Seeing without a brain has certainly attracted notice, although as we shall see below (p. 165) other organisms have an eye that evidently can focus an image without even the benefit of a nervous system. But the case of the cubozoans deserves wider scrutiny. As one worker has remarked, 'If cubomedusae have developed unique image forming eyes, is it possible that they have also developed a unique method of processing the information?'46 In this context it is also worth noting that nerve nets are by no means confined to primitive animals. They also occur in the echinoderms (the group represented by the starfish, brittle-stars, and sea urchins) and their relatives, the somewhat more obscure hemichordates (which, as it happens, are also quite closely related to the chordates, the group to which we belong). Interestingly, there is now evidence for unexpected complexities of function in the echinoderm nerve net.47 Not only that, but there is now evidence that part of the brittle-star skeleton has been converted into a sort of compound eye, convergent on the arrangement seen in the trilobites (p. 159). Whether anything like an image is seen by the brittle-star is very conjectural, but here too the suspicion is that these brainless animals possess hidden levels of sophistication.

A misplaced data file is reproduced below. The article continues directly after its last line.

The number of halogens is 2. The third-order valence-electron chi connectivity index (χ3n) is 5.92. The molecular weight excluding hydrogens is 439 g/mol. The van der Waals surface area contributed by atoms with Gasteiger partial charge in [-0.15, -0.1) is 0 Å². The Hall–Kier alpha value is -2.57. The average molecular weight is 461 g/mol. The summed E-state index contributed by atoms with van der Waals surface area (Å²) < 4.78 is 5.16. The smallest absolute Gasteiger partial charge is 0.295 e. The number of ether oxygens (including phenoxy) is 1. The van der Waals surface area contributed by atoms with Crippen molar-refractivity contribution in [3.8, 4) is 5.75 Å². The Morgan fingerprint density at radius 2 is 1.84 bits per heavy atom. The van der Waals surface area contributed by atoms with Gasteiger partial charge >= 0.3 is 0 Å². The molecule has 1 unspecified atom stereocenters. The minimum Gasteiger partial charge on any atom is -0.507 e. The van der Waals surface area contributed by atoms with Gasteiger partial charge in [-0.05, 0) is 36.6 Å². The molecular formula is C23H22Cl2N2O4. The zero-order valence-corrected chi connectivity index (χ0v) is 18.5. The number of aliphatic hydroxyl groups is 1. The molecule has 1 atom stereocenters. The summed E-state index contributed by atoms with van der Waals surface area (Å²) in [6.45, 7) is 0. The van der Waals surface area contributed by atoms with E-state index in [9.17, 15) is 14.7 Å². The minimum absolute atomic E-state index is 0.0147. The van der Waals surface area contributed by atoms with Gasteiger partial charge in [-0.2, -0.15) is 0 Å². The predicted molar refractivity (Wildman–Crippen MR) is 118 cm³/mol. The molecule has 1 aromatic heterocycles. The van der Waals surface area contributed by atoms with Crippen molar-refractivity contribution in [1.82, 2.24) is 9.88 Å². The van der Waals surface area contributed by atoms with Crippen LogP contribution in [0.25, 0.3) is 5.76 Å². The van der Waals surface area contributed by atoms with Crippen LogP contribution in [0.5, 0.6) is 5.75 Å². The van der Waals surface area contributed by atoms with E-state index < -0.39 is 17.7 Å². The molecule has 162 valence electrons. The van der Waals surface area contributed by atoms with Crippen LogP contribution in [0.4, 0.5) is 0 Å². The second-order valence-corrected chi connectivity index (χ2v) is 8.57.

More specifically, knowing how it is that cubozoans see might even have a bearing on extraterrestrial alternatives. What is evident in these animals is that the nervous system shows levels of autonomy, so that at times it can act as an integrated network yet in other circumstances show a greater degree of independence and be capable of dealing with directional inputs. As Richard Satterlie and Thomas Nolen remark,48 'The presence of four pace-makers in cubomedusae, as well as their semi-independent coupling, allows significant modulation of swimming by complex sensory systems and fast, directionally accurate behavioral responses in a radially arranged, non-cephalized nervous system. Functionally, one could view [this] as a form of condensation of neural networks, analogous to cephalization in bilateral animals'.49 What they are saying, albeit in somewhat technical language, is that coordinated and rapid activity may not automatically necessitate a brain with an attendant battery of sensory organs. Just as there are several ways of building eyes, each also convergent, so perhaps arising from a common substratum there is the possibility of several sophisticated neural arrangements evolving, and perhaps even distinct pathways to advanced intelligence marked by such features as plasticity of behaviour, memory, temperament, and even sleep?50 These possibilities are explored in subsequent chapters, but we can at this point note that it is surely an exciting prospect to explore both the nature of the building blocks (e.g. proteins) and the levels of complexity that lead both to obvious differences and to striking similarities in the intelligences of cephalopods, insects, and vertebrates. And does an underlying neural commonality undermine the principle of convergence? Not at all. In the next chapter we shall look at the extraordinary sophistication of the social insects: here, if anywhere, is the nearest analogy to an extraterrestrial intelligence. There may well be several types of intelligence, but the number will be restricted and the pathways to each type strangely similar. And arguably there will be deeper, if not universal, similarities: in principle all will understand algebra.